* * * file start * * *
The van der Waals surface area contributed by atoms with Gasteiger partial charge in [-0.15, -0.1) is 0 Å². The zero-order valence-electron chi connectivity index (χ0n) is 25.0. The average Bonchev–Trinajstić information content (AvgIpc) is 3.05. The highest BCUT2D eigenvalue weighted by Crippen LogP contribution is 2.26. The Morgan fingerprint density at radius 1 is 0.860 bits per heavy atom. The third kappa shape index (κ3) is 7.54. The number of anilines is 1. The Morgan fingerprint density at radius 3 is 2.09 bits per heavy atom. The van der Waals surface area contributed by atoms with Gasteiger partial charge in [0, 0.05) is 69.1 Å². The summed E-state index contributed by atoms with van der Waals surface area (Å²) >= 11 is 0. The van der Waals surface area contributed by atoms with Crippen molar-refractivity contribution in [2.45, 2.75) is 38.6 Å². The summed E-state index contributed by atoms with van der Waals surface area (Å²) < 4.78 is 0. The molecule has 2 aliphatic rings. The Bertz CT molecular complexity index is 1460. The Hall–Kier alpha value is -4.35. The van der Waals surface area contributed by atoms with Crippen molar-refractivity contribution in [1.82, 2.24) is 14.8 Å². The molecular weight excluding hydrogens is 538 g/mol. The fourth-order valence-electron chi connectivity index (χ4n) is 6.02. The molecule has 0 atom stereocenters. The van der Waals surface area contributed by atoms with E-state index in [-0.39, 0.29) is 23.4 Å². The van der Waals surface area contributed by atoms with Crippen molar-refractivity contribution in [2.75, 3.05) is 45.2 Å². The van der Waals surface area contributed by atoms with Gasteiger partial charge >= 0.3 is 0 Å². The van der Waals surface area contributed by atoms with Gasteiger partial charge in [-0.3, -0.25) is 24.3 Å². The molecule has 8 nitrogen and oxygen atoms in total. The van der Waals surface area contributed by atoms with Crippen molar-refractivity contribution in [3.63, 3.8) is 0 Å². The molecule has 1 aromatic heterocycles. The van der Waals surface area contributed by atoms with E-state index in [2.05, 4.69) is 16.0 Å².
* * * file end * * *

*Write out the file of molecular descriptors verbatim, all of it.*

The van der Waals surface area contributed by atoms with Gasteiger partial charge in [-0.15, -0.1) is 0 Å². The zero-order valence-electron chi connectivity index (χ0n) is 25.0. The average Bonchev–Trinajstić information content (AvgIpc) is 3.05. The highest BCUT2D eigenvalue weighted by Crippen LogP contribution is 2.26. The Morgan fingerprint density at radius 1 is 0.860 bits per heavy atom. The third kappa shape index (κ3) is 7.54. The number of anilines is 1. The Morgan fingerprint density at radius 3 is 2.09 bits per heavy atom. The van der Waals surface area contributed by atoms with Gasteiger partial charge in [0, 0.05) is 69.1 Å². The summed E-state index contributed by atoms with van der Waals surface area (Å²) >= 11 is 0. The van der Waals surface area contributed by atoms with Crippen molar-refractivity contribution in [2.45, 2.75) is 38.6 Å². The summed E-state index contributed by atoms with van der Waals surface area (Å²) < 4.78 is 0. The molecule has 2 aliphatic rings. The Bertz CT molecular complexity index is 1460. The Hall–Kier alpha value is -4.35. The van der Waals surface area contributed by atoms with Crippen molar-refractivity contribution in [1.82, 2.24) is 14.8 Å². The molecular weight excluding hydrogens is 538 g/mol. The fourth-order valence-electron chi connectivity index (χ4n) is 6.02. The molecule has 0 atom stereocenters. The van der Waals surface area contributed by atoms with E-state index in [-0.39, 0.29) is 23.4 Å². The van der Waals surface area contributed by atoms with Crippen molar-refractivity contribution in [2.75, 3.05) is 45.2 Å². The van der Waals surface area contributed by atoms with Gasteiger partial charge >= 0.3 is 0 Å². The van der Waals surface area contributed by atoms with Gasteiger partial charge in [-0.3, -0.25) is 24.3 Å². The molecule has 8 nitrogen and oxygen atoms in total. The van der Waals surface area contributed by atoms with Crippen molar-refractivity contribution in [3.63, 3.8) is 0 Å². The molecule has 1 aromatic heterocycles. The van der Waals surface area contributed by atoms with E-state index in [2.05, 4.69) is 16.0 Å².